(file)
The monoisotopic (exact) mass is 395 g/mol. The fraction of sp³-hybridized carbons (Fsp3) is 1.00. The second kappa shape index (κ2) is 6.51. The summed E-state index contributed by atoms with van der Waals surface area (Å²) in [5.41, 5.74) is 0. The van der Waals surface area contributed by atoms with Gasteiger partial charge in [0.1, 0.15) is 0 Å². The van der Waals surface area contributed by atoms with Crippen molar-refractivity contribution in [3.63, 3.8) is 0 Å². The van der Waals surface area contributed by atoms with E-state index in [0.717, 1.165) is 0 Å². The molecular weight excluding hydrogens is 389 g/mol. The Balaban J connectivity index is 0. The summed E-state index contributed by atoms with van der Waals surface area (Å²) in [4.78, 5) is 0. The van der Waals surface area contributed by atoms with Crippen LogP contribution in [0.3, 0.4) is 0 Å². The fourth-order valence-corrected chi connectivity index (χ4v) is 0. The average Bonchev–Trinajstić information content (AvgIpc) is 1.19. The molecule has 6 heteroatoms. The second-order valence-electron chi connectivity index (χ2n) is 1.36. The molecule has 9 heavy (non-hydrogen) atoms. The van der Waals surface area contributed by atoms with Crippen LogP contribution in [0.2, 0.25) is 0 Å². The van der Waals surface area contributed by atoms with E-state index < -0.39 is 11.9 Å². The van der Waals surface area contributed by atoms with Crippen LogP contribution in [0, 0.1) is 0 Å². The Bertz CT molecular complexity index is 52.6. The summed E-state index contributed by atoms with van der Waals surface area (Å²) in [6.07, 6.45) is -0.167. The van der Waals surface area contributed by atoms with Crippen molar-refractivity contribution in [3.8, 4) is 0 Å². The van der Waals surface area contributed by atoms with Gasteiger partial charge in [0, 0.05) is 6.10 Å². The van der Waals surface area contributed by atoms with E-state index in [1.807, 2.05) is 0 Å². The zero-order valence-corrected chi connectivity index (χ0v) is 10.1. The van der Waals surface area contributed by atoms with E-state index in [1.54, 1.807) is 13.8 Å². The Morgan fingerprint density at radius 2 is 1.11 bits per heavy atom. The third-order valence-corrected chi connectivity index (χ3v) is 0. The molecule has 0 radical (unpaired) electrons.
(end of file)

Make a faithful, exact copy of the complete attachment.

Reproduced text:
The monoisotopic (exact) mass is 395 g/mol. The fraction of sp³-hybridized carbons (Fsp3) is 1.00. The second kappa shape index (κ2) is 6.51. The summed E-state index contributed by atoms with van der Waals surface area (Å²) in [5.41, 5.74) is 0. The van der Waals surface area contributed by atoms with Gasteiger partial charge in [0.1, 0.15) is 0 Å². The van der Waals surface area contributed by atoms with Crippen molar-refractivity contribution in [3.63, 3.8) is 0 Å². The van der Waals surface area contributed by atoms with E-state index in [0.717, 1.165) is 0 Å². The molecular weight excluding hydrogens is 389 g/mol. The Balaban J connectivity index is 0. The summed E-state index contributed by atoms with van der Waals surface area (Å²) in [4.78, 5) is 0. The van der Waals surface area contributed by atoms with Crippen LogP contribution in [0.3, 0.4) is 0 Å². The fourth-order valence-corrected chi connectivity index (χ4v) is 0. The average Bonchev–Trinajstić information content (AvgIpc) is 1.19. The molecule has 6 heteroatoms. The second-order valence-electron chi connectivity index (χ2n) is 1.36. The molecule has 9 heavy (non-hydrogen) atoms. The van der Waals surface area contributed by atoms with Crippen LogP contribution in [0.2, 0.25) is 0 Å². The van der Waals surface area contributed by atoms with E-state index < -0.39 is 11.9 Å². The van der Waals surface area contributed by atoms with Crippen LogP contribution in [0, 0.1) is 0 Å². The Bertz CT molecular complexity index is 52.6. The summed E-state index contributed by atoms with van der Waals surface area (Å²) in [6.07, 6.45) is -0.167. The van der Waals surface area contributed by atoms with Crippen molar-refractivity contribution in [3.8, 4) is 0 Å². The van der Waals surface area contributed by atoms with Gasteiger partial charge in [0, 0.05) is 6.10 Å². The van der Waals surface area contributed by atoms with E-state index in [1.807, 2.05) is 0 Å². The zero-order valence-corrected chi connectivity index (χ0v) is 10.1. The van der Waals surface area contributed by atoms with E-state index in [1.54, 1.807) is 13.8 Å². The Morgan fingerprint density at radius 2 is 1.11 bits per heavy atom. The third-order valence-corrected chi connectivity index (χ3v) is 0. The molecule has 0 radical (unpaired) electrons.